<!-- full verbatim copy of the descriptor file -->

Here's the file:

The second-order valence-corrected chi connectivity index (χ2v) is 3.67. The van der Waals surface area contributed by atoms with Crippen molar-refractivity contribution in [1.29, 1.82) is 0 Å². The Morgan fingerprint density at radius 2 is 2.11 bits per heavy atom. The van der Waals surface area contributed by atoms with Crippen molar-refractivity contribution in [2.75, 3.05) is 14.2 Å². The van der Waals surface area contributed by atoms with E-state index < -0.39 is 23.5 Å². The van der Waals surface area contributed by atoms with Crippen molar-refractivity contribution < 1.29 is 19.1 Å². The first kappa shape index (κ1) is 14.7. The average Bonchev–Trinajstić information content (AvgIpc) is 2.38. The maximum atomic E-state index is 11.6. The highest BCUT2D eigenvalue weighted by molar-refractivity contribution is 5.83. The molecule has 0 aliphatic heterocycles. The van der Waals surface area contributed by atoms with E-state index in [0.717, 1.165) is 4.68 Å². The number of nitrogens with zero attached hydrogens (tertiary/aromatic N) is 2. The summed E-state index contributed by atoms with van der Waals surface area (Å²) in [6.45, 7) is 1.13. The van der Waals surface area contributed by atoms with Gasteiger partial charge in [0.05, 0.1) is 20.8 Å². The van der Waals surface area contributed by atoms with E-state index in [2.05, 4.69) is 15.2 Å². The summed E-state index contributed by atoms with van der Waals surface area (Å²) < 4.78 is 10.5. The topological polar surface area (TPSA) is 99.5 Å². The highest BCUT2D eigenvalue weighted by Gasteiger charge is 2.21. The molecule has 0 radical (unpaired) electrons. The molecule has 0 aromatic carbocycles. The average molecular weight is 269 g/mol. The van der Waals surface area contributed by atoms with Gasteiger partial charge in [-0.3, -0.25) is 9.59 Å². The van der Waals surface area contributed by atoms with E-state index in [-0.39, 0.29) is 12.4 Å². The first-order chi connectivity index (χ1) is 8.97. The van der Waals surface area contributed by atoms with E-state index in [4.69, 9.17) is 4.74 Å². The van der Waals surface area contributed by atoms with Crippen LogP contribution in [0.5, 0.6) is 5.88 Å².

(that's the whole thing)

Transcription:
The second-order valence-corrected chi connectivity index (χ2v) is 3.67. The van der Waals surface area contributed by atoms with Crippen molar-refractivity contribution in [1.29, 1.82) is 0 Å². The Morgan fingerprint density at radius 2 is 2.11 bits per heavy atom. The van der Waals surface area contributed by atoms with Crippen molar-refractivity contribution in [2.75, 3.05) is 14.2 Å². The van der Waals surface area contributed by atoms with E-state index < -0.39 is 23.5 Å². The van der Waals surface area contributed by atoms with Crippen molar-refractivity contribution < 1.29 is 19.1 Å². The first kappa shape index (κ1) is 14.7. The average Bonchev–Trinajstić information content (AvgIpc) is 2.38. The maximum atomic E-state index is 11.6. The highest BCUT2D eigenvalue weighted by molar-refractivity contribution is 5.83. The molecule has 0 aliphatic heterocycles. The van der Waals surface area contributed by atoms with E-state index in [0.717, 1.165) is 4.68 Å². The number of nitrogens with zero attached hydrogens (tertiary/aromatic N) is 2. The summed E-state index contributed by atoms with van der Waals surface area (Å²) in [6.45, 7) is 1.13. The van der Waals surface area contributed by atoms with Gasteiger partial charge in [0.05, 0.1) is 20.8 Å². The van der Waals surface area contributed by atoms with E-state index in [2.05, 4.69) is 15.2 Å². The summed E-state index contributed by atoms with van der Waals surface area (Å²) < 4.78 is 10.5. The topological polar surface area (TPSA) is 99.5 Å². The highest BCUT2D eigenvalue weighted by Gasteiger charge is 2.21. The molecule has 0 radical (unpaired) electrons. The molecule has 0 aromatic carbocycles. The average molecular weight is 269 g/mol. The van der Waals surface area contributed by atoms with Gasteiger partial charge in [-0.3, -0.25) is 9.59 Å². The van der Waals surface area contributed by atoms with E-state index in [-0.39, 0.29) is 12.4 Å². The first-order chi connectivity index (χ1) is 8.97. The van der Waals surface area contributed by atoms with E-state index in [4.69, 9.17) is 4.74 Å². The van der Waals surface area contributed by atoms with Crippen LogP contribution in [0.5, 0.6) is 5.88 Å².